Detection of bacterial DNA by PCR in dogs with stifle pathology
Article first published online: 9 SEP 2013
© Copyright 2013 by The American College of Veterinary Surgeons
Volume 42, Issue 7, pages 814–818, October 2013
How to Cite
Bhandal, J., Hayashi, K., Kim, S.-Y., Klein, M., Wong, A., Toupadakis, C. A., Muir, P. and Yellowley, C. E. (2013), Detection of bacterial DNA by PCR in dogs with stifle pathology. Veterinary Surgery, 42: 814–818. doi: 10.1111/j.1532-950X.2013.12038.x
- Issue published online: 1 OCT 2013
- Article first published online: 9 SEP 2013
- Manuscript Accepted: 18 JUN 2012
- Manuscript Received: 10 MAR 2011
To determine presence of bacterial DNA in canine stifles with cranial cruciate ligament rupture (CCLR) and medial patellar luxation (MPL) compared to normal canine stifles (control).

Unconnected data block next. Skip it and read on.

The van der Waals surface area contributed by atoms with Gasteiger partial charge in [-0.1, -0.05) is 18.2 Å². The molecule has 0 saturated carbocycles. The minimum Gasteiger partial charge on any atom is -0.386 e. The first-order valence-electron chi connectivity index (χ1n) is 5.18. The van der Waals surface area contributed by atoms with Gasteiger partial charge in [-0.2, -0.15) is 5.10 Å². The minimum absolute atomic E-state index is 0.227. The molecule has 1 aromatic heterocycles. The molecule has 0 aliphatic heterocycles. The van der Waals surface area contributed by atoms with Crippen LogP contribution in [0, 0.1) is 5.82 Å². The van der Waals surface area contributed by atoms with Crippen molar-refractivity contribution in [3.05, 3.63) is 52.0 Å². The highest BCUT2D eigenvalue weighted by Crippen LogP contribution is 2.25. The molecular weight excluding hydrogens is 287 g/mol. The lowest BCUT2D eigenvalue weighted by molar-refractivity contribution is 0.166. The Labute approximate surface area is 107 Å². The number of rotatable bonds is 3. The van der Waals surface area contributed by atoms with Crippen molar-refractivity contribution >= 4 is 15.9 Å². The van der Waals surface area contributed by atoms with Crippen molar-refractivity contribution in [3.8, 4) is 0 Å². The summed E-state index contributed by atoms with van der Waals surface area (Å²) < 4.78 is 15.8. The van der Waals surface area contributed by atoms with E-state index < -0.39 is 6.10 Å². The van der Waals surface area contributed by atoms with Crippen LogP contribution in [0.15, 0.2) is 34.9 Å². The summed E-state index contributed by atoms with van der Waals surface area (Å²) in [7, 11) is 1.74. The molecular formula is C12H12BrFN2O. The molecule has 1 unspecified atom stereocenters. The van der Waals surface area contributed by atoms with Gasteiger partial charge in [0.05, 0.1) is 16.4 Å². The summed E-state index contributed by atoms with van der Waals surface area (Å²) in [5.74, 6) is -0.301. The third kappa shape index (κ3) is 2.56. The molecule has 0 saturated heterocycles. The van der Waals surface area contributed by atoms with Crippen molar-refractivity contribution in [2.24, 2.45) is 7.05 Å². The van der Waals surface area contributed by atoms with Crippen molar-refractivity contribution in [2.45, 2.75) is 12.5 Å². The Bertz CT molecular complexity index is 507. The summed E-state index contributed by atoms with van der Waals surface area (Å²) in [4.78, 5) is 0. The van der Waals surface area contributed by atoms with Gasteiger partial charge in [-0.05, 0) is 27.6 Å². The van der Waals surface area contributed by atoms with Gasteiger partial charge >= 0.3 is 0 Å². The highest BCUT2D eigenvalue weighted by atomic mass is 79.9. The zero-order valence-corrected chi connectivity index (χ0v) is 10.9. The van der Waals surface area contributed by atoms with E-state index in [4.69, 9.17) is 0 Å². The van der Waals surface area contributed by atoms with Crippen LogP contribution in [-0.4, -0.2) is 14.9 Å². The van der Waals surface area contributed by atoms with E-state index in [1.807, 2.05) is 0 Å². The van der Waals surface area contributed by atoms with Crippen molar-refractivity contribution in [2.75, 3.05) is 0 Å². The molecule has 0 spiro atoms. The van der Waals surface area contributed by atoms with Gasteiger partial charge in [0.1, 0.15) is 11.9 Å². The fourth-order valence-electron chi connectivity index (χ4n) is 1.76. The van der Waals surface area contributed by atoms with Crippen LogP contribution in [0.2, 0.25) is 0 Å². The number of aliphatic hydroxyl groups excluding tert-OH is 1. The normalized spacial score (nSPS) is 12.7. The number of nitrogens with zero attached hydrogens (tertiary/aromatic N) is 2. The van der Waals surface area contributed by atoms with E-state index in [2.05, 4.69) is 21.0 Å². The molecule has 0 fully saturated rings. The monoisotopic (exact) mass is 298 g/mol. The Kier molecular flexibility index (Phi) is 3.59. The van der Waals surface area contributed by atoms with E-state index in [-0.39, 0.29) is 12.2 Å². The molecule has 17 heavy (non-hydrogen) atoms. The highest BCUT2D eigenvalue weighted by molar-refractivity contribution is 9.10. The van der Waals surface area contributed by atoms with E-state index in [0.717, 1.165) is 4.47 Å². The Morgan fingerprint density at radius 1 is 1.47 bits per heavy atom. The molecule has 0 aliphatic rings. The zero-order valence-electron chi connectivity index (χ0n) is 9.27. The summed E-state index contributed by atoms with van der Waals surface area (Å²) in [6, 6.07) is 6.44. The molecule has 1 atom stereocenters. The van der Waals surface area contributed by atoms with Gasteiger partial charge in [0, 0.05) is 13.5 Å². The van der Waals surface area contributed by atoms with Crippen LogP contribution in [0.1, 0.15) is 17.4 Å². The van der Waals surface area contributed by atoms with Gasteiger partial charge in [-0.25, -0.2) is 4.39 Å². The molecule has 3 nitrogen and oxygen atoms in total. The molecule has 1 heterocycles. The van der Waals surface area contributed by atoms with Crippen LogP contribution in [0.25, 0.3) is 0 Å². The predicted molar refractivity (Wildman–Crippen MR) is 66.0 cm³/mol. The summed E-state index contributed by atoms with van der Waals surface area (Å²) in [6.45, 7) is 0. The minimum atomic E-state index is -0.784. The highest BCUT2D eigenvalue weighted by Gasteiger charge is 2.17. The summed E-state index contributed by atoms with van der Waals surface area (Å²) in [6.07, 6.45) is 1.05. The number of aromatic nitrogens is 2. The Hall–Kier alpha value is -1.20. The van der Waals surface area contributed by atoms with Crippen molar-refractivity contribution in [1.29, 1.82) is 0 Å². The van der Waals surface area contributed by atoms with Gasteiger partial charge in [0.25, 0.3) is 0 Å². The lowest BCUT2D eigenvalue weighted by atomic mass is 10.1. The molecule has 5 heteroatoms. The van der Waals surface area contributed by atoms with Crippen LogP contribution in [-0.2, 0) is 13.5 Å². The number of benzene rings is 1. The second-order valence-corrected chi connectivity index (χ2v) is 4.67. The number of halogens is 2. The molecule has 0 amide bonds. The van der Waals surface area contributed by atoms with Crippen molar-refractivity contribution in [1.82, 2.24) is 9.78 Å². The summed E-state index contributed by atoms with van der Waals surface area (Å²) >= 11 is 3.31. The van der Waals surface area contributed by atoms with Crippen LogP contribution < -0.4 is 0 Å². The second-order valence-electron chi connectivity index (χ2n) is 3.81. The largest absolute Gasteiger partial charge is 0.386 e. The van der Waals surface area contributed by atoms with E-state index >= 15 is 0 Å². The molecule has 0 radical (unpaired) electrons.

Prospective clinical study.
Dogs (n = 44).
Dogs of varying age, breed, sex, and weight residing in California were assessed for stifle pathology (CCLR, MPL, or normal control). Synovial fluid of all stifles was assessed for the presence of bacterial DNA using broad-ranging 16S rRNA primers and PCR.
Bacterial DNA was detected in normal control stifles and those with CCLR and MPL. There were no statistical differences in the copy numbers of bacterial DNA in the stifle synovial fluid among groups (P > .05); however, synovial fluid specimens from dogs with stifle pathology (CCLR and MPL combined) tended to have higher copy numbers of bacterial DNA than those from controls (P = .06). There was no significant difference in the number of bacterial DNA between the CCLR and MPL groups (P = .57). The copy numbers of bacterial DNA had a weak positive significant correlation with the duration of lameness in CCLR group (P < .05).
Increased detection of bacterial DNA in the stifle synovial fluid may indicate joint pathology but not be directly linked to a specific joint disease.